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Ricoh Aims at U.S. Market for Office Products

July 21, 1985|Associated Press

NEW YORK — For years Ricoh, one of Japan's leading copier makers, was content to sell its equipment in the United States to other copier companies that resold Ricoh's products under their own brand names.

But by 1981, Ricoh found that the strategy had left it an also-ran behind such aggressive Japanese rivals as Canon. In addition, Ricoh found other firms were expanding their shares of the U.S. market with several new products and their names were becoming as familiar as Kodak and Xerox to American offices.

Now, Ricoh is making up for lost time. It has targeted the United States as its most important market and is rushing out a host of new office products that carry the Ricoh name.

Kubo Leads Assault

Leading the assault is Hisashi Kubo, president of Ricoh's U.S. subsidiary, Ricoh Corp., and one of three executive managing directors of the Japanese parent company.

From his office at Ricoh Corp.'s headquarters in West Caldwell, N.J., Kubo is directing the expansion of Ricoh's copier line beyond the mid-volume range that has seen intense price-cutting in recent years.

Ricoh is joining other Japanese companies in producing high-volume copiers that carry loftier profit margins, and in July it plans to enter the burgeoning personal-copier market as well.

"Our strategy for the copier business is to cover all product lines, all segments," Kubo said in a recent interview, adding that he was not worried if the desk-top copiers do not carry sizable profit margins. Those machines, he said, "are seeding the market" for future purchases of larger Ricoh copiers.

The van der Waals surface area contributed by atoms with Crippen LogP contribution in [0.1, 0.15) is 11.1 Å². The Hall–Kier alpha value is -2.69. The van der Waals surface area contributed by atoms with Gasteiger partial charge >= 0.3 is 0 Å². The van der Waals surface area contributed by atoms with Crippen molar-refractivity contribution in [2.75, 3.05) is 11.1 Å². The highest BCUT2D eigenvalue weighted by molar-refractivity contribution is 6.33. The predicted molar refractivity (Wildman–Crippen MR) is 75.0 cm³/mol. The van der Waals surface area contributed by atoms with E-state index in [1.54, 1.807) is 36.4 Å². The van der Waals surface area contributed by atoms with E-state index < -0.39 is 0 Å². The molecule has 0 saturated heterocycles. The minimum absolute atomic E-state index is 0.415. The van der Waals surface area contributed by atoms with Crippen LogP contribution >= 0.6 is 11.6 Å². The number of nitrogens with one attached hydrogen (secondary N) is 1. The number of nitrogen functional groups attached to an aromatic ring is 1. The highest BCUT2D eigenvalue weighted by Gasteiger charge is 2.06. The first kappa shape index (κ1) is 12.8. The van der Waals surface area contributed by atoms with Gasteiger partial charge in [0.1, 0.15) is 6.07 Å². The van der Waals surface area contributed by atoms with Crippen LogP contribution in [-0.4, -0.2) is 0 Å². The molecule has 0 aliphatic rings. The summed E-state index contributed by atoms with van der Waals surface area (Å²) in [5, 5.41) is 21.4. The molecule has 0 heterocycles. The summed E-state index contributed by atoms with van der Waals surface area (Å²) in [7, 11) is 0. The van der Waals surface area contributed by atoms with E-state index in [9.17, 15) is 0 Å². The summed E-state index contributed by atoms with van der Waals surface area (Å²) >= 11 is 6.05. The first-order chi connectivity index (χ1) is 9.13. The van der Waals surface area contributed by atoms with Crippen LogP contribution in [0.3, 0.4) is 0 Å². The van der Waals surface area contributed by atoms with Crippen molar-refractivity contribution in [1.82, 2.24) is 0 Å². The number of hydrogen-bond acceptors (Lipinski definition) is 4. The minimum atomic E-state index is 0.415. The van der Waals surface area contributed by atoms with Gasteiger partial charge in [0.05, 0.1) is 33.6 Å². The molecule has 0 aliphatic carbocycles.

But Kubo said Ricoh (pronounced REE-co) is not relying on copiers alone to lift its presence in the American market. Last year, the company brought out 12 other new products, including laser printers, facsimile machines and an electronic typewriter.

"We'd like to become a full-line OA (office automation) equipment and systems provider," he said.

Kubo also believes that a strong dealer network, and not just advertising, is needed to promote increased awareness of Ricoh and its products. Since it began selling copiers under its own name in 1981, Ricoh has enlisted 250 dealers.

Strategy Pays Off

The strategy already has paid off. Since 1981, Ricoh's sales of U.S. copiers has soared tenfold to about $325 million.

However, Kubo's company faces several obstacles to maintaining such growth, including a set of rivals--Canon, Sharp, Xerox and Kodak--that are well-established and that carry hefty marketing resources.

Kubo, 53, is undaunted by the challenge. In fact, he harbors a goal some might consider too lofty: To make Ricoh's U.S. subsidiary, which now accounts for about a quarter of the parent's $2 billion in annual sales, larger than the rest of the Ricoh's worldwide operations.

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